The nature of the church according to the New Testament
The universal church, also known as the Body of Christ (Eph. 1:22‑23), the “family of God” (1 Pet. 4:17), consists of all true Christians everywhere, while a local church is the sum of all who belong to Christ in any given location (1 Cor. 1:2).
The only Head of the church local and universal is Christ, the Chief Shepherd (1 Pet. 5:4). No human being can assume that place. Elders, men who meet strict qualifications (1 Tim. 3:1‑7) and who are recognized by believers as having been appointed by the Holy Spirit (Acts 20:28), have a special responsibility for governing the affairs of the local church (1 Pet. 5:1‑4). The New Testament distinguishes between a place of service (or office) and a spiritual gift. “Elder” is a place of service; “shepherding” or “pastoring” is a gift. No church in the New Testament is said to have had a man who served as “the pastor.” According to God’s Word, the office does not exist.
Spiritual gifts operate in and originate from the church: evangelist, exhorter, shepherd‑teacher and others (Eph. 4:11).
All teaching must be in agreement with and based on Scripture, and, along with all exercising of gifts, should have the goal of bringing the Body of Christ to maturity (Eph. 4:11‑16).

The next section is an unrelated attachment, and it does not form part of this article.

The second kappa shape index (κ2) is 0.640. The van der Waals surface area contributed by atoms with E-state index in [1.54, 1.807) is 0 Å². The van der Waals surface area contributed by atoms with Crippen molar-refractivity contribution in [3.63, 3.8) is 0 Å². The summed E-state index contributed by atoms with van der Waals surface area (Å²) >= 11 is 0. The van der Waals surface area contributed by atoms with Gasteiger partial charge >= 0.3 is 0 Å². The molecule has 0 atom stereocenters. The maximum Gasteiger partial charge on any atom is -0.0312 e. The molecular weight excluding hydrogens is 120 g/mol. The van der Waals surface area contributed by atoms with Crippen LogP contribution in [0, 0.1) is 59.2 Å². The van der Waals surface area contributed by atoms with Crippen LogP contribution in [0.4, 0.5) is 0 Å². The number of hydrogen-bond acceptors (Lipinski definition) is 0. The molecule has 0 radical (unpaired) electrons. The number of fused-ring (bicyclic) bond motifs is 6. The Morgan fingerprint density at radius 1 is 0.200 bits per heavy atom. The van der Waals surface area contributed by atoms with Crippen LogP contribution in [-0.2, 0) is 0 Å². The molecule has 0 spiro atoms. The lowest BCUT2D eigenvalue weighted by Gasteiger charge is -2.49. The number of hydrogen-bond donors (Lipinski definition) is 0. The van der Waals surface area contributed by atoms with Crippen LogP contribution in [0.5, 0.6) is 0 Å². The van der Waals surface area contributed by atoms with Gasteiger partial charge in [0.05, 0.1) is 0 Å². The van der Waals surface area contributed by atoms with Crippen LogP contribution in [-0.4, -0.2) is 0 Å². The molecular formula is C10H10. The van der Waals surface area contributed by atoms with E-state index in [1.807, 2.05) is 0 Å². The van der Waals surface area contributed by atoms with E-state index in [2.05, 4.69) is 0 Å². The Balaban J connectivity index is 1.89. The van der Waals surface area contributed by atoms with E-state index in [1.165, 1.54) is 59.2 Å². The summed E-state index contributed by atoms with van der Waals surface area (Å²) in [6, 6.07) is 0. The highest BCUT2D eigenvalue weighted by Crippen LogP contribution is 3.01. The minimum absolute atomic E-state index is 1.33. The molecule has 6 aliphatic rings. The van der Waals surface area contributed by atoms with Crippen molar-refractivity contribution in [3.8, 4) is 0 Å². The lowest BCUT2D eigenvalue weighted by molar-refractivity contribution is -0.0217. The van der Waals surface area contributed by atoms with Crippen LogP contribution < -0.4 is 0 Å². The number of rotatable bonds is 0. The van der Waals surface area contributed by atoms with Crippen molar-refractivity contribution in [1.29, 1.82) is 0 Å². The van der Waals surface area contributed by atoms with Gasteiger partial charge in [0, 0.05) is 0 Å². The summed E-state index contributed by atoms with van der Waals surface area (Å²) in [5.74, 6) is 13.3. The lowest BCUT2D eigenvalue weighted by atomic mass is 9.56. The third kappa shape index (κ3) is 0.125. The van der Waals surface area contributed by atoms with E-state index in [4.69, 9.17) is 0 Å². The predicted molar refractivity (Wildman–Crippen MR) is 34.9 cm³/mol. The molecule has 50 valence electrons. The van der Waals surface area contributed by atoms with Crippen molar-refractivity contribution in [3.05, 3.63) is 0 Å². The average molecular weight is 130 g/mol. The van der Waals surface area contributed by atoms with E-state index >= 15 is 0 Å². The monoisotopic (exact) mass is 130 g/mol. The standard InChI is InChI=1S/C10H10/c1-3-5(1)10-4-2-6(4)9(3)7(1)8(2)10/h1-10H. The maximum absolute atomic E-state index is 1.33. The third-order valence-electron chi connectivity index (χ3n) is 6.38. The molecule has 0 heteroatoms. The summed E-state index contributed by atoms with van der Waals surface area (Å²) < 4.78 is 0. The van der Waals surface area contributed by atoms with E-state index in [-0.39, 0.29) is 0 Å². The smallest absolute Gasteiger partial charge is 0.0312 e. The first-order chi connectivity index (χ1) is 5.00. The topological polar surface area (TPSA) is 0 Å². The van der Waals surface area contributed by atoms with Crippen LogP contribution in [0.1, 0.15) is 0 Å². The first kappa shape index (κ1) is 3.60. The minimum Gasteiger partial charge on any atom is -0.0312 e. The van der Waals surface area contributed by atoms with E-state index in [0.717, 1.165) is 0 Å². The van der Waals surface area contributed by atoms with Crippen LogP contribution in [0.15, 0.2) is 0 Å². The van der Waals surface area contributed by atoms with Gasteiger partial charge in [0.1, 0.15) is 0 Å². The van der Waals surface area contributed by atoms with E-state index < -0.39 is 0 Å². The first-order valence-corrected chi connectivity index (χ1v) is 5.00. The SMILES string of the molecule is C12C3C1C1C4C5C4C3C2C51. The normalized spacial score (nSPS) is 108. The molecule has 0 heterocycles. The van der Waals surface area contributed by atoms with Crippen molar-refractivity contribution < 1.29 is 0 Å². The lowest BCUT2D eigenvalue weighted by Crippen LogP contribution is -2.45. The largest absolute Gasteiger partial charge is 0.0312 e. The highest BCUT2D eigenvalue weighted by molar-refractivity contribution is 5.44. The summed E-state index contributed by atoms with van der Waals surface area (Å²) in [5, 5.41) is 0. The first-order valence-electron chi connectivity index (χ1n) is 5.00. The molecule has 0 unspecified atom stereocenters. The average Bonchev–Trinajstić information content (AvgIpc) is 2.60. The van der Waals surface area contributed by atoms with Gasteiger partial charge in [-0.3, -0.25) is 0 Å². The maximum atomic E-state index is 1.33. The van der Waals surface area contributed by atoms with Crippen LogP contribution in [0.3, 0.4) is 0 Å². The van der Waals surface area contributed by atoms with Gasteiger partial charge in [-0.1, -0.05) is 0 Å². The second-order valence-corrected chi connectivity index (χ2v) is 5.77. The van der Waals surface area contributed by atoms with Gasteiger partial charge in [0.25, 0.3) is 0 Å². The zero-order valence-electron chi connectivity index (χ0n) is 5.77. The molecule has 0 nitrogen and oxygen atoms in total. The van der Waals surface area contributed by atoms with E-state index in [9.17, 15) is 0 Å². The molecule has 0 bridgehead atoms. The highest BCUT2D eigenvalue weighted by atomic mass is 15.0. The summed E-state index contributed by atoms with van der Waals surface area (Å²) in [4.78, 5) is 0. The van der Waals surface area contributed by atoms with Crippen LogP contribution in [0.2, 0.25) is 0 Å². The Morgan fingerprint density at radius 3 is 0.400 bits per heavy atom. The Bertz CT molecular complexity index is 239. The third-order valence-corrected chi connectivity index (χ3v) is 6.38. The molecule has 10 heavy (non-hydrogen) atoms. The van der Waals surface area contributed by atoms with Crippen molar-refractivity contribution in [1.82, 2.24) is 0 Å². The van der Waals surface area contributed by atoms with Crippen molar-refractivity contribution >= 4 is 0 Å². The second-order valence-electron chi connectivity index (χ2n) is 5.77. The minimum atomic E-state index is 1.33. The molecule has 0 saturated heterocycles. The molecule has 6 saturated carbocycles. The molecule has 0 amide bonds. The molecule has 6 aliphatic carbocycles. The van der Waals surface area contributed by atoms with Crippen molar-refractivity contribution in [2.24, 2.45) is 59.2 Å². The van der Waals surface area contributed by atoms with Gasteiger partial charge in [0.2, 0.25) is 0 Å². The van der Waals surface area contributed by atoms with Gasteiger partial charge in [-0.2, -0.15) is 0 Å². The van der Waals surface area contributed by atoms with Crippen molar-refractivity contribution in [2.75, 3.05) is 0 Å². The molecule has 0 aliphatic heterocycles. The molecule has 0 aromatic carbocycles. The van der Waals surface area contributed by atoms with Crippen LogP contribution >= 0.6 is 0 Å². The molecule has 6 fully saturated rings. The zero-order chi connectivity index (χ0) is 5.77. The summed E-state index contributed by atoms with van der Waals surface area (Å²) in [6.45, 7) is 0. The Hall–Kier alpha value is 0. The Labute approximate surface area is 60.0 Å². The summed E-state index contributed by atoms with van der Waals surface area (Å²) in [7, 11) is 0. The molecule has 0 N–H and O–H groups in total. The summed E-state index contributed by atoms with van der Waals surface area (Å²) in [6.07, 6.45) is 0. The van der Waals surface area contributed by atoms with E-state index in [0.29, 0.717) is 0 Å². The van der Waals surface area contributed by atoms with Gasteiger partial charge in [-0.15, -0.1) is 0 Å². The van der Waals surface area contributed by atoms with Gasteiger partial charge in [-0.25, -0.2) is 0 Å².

The church is to have regular open meetings (Heb. 10:25; 1 Cor. 14:26) where all, as priests before God, participate in worship centered on the Lord’s Table, and men have the opportunity to participate orally as guided by the Holy Spirit.
The power that sustains the local body is found in the Spirit of God. No man‑made machinery can serve as a substitute. Zechariah told us 24 centuries ago, “‘Not by might nor by power, but by my Spirit,’ says the Lord Almighty” (Zech. 4:6). This verse, originally addressed to Israel, is perfectly applicable to the life of the local church.
For additional information about our local church, see Advantages of the New Testament Church.